Leading Questions, Loaded Questions, and Fallacious Assumptions

Today I find myself thinking about healthy communication and conversations I have had, or have tried to have. I like to exchange ideas with other people. I like to listen to what they think, to their opinions, and to gain insights into how they structure their realities. Curiosity is a central motivation in my interactions with other people. There is always something to be learned.

Listening to another person’s opinions with curiosity and tolerance is not the same as agreeing with them. This is where communication can really get sticky for me. After listening attentively, and with tolerance, to someone else’s opinion, I expect that they listen to my opinions with equal attentiveness and tolerance. Sadly, with some people, this reciprocity does not seem possible. I do not know why this is so, the reasons may be as varied as the people who are unable to equitably communicate.

How do leading and loaded questions fit into my line of thought on healthy communication? Well, I suppose I am making the case that they are not healthy forms of communication, and should not be used by well meaning people. In fact, I make a case that they primarily used as instruments of domination, and at times coercion. Let me explain.

First, I will define the terms I am using to explain my meaning.

Tolerance:

“toleration; open-mindedness, broad-mindedness, forbearance, liberality, liberalism; patience, charity, indulgence, understanding.”

Leading Question:

“a question that prompts or encourages the answer wanted” Dictionary

“leading question or suggestive interrogation[1] is a question that suggests the particular answer or contains the information the examiner is looking to have confirmed.” Wikepedia

Loaded Question:

“contain implicit assumptions (such as “Have you stopped beating your wife?” indirectly asserting that the subject has beaten her at some point).” Wikepedia

“The traditional example is the question “Have you stopped beating your wife?” Whether the respondent answers yes or no, they will admit to having a wife, and having beaten her at some time in the past. Thus, these facts are presupposed by the question, and in this case an entrapment, because it narrows the respondent to a single answer, and the fallacy of many questions has been committed.” Wikepedia

The Fallacy of Many Questions:

“a question that has a presupposition that is complex.”

“One form of misleading discourse involves presupposing and implying something without stating it explicitly, by phrasing it as a question. For example, the question “Does Mr. Jones have a brother in the army?” does not claim that he does, but implies that there must be at least some indication that he does, or the question would not need to be asked.[2] The person asking the question is thus protected from accusations of making false claims, but still manages to make the implication in the form of a hidden compound question. The fallacy isn’t in the question itself, but rather in the listener’s assumption that the question would not have been asked without some evidence to support the supposition. This example seems harmless, but consider this one: “Does Mr. Jones have a brother in jail?”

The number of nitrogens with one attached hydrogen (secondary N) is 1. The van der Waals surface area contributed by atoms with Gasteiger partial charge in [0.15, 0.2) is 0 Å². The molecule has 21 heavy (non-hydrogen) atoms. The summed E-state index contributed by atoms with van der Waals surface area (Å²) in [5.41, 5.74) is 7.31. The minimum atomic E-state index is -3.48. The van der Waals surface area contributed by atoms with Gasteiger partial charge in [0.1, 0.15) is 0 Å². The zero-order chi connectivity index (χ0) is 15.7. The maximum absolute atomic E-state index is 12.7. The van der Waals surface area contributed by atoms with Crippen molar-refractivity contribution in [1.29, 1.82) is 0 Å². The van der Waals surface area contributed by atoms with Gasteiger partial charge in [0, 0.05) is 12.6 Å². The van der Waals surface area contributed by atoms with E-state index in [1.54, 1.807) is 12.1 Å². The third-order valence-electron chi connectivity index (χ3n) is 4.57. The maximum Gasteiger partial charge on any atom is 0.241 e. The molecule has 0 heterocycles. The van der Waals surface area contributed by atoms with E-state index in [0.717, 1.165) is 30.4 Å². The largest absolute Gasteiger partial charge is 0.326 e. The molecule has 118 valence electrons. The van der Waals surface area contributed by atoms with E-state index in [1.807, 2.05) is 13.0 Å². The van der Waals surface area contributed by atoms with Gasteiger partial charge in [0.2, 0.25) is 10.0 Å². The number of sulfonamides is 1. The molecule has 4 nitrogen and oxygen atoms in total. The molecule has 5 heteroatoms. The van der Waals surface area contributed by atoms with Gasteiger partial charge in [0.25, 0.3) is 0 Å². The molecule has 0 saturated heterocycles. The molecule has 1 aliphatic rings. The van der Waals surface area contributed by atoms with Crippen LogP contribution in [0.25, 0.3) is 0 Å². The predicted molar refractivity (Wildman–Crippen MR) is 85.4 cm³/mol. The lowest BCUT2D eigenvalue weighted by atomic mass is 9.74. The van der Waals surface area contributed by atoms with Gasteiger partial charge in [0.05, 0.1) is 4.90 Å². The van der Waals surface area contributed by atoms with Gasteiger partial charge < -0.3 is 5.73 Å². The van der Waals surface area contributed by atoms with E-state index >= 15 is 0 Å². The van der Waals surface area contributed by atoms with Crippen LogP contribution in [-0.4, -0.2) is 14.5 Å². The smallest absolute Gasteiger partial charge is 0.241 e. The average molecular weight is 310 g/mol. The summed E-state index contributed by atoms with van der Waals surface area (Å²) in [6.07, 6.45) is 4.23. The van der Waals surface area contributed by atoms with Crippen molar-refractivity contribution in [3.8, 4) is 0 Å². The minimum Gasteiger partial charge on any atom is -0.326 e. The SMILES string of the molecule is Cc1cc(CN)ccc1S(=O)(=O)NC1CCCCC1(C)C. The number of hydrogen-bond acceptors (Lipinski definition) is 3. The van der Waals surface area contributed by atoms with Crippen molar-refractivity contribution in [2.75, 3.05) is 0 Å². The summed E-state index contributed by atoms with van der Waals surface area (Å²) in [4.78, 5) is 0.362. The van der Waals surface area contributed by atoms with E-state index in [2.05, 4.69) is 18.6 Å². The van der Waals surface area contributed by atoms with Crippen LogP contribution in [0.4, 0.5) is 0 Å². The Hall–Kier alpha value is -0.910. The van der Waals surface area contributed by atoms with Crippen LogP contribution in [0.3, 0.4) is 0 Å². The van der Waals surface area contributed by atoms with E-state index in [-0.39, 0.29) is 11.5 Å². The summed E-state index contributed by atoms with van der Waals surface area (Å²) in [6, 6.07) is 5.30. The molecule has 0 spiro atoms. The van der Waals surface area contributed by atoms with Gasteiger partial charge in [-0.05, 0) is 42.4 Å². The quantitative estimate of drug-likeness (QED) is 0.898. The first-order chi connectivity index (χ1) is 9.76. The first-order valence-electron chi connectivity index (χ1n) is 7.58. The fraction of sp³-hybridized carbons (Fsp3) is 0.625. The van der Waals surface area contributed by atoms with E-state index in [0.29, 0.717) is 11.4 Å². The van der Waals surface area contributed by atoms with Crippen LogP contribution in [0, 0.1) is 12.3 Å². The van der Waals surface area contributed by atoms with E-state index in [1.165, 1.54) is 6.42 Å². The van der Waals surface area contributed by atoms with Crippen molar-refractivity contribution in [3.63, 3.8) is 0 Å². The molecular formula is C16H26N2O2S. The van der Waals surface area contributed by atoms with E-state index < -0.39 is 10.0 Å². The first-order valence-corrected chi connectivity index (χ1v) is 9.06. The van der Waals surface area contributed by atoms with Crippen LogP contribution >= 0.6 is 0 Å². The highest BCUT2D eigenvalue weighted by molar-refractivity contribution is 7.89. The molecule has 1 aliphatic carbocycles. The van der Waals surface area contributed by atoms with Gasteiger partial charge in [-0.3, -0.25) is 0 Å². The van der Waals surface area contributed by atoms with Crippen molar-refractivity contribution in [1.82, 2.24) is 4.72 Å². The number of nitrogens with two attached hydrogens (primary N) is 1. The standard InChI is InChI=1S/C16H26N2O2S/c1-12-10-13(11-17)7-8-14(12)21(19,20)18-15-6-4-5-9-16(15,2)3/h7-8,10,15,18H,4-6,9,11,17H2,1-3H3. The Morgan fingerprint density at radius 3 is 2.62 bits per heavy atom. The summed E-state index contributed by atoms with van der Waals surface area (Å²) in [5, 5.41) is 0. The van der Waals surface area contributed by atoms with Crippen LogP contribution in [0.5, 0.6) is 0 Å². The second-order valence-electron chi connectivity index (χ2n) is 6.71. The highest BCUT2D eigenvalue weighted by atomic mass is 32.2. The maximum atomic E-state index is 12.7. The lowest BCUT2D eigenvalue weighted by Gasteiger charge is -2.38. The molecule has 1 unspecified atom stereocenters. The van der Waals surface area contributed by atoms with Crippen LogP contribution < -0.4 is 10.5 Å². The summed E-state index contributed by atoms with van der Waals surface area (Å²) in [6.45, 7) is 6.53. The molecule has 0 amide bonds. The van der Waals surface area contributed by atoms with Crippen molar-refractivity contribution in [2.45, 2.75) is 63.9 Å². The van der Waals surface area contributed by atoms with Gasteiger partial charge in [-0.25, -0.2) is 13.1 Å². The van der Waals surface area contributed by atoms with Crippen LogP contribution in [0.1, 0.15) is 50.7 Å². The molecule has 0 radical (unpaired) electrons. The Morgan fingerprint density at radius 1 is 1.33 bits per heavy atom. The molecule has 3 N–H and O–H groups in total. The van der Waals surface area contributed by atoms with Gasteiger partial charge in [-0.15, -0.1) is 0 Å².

In order to have the desired effect, the question must imply something uncommon enough not to be asked without some evidence to the fact. For example, the question “Does Mr. Jones have a brother?” would not cause the listener to think there must be some evidence that he does, since this form of general question is frequently asked with no foreknowledge of the answer.” Wikepedia

When I am interacting with another person, and they use leading or loaded questions, or fallacious assumptions, I am instantly aware that they are not seeking to listen to my opinions with tolerance.

So, for instance, when I make the statement, “walkers are better than talkers”, which I did in a recent interaction, and the response begins with “do you think that…” and continues with a series of concepts and arguments that have absolutely nothing to do with what I think, well then, that person is revealing to me that they are seeking to assert their own ideas above all else, and have no interest whatsoever in what I think.

In such a case, where leading or loaded questions, and fallacious assumptions, have been used as a technique by one party, there is little point in continuing the interaction. Tolerance is not healthy, when it is only extended in one direction.

From where I sit, using leading and loaded questions, and fallacious assumptions, is an act of verbal aggression.

I feel sadness, deep sadness, when I come into contact with people who interact using these tools, tools which I find deceitful. The sadness is magnified immeasurably when someone with a good heart uses these tools, without understanding their inherent violence.

Just had to get this onto the page and out of my head, and my heart!

Worldly Distractions

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Quote

“Behold, I send you forth as sheep in the midst of wolves: be ye therefore wise as serpents, and harmless as doves.”
Bible, Matthew x. 16.

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